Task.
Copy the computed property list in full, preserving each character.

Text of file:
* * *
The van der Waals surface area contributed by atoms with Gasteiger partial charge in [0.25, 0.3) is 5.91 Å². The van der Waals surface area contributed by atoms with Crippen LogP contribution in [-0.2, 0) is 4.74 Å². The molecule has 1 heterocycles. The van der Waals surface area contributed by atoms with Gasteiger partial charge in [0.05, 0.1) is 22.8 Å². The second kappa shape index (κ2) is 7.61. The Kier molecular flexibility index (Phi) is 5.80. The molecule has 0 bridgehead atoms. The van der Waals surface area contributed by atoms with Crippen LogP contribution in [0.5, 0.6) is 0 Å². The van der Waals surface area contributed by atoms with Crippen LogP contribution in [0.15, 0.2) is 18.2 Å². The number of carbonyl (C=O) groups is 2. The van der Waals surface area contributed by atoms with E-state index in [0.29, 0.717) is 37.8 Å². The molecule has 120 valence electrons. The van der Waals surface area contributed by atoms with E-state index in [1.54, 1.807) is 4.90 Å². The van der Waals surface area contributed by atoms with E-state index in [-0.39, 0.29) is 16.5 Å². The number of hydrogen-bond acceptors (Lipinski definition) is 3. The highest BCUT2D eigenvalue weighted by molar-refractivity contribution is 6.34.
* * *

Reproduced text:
The van der Waals surface area contributed by atoms with Gasteiger partial charge in [0.25, 0.3) is 5.91 Å². The van der Waals surface area contributed by atoms with Crippen LogP contribution in [-0.2, 0) is 4.74 Å². The molecule has 1 heterocycles. The van der Waals surface area contributed by atoms with Gasteiger partial charge in [0.05, 0.1) is 22.8 Å². The second kappa shape index (κ2) is 7.61. The Kier molecular flexibility index (Phi) is 5.80. The molecule has 0 bridgehead atoms. The van der Waals surface area contributed by atoms with Crippen LogP contribution in [0.5, 0.6) is 0 Å². The van der Waals surface area contributed by atoms with Crippen LogP contribution in [0.15, 0.2) is 18.2 Å². The number of carbonyl (C=O) groups is 2. The van der Waals surface area contributed by atoms with E-state index in [0.29, 0.717) is 37.8 Å². The molecule has 120 valence electrons. The van der Waals surface area contributed by atoms with E-state index in [1.54, 1.807) is 4.90 Å². The van der Waals surface area contributed by atoms with E-state index in [-0.39, 0.29) is 16.5 Å². The number of hydrogen-bond acceptors (Lipinski definition) is 3. The highest BCUT2D eigenvalue weighted by molar-refractivity contribution is 6.34.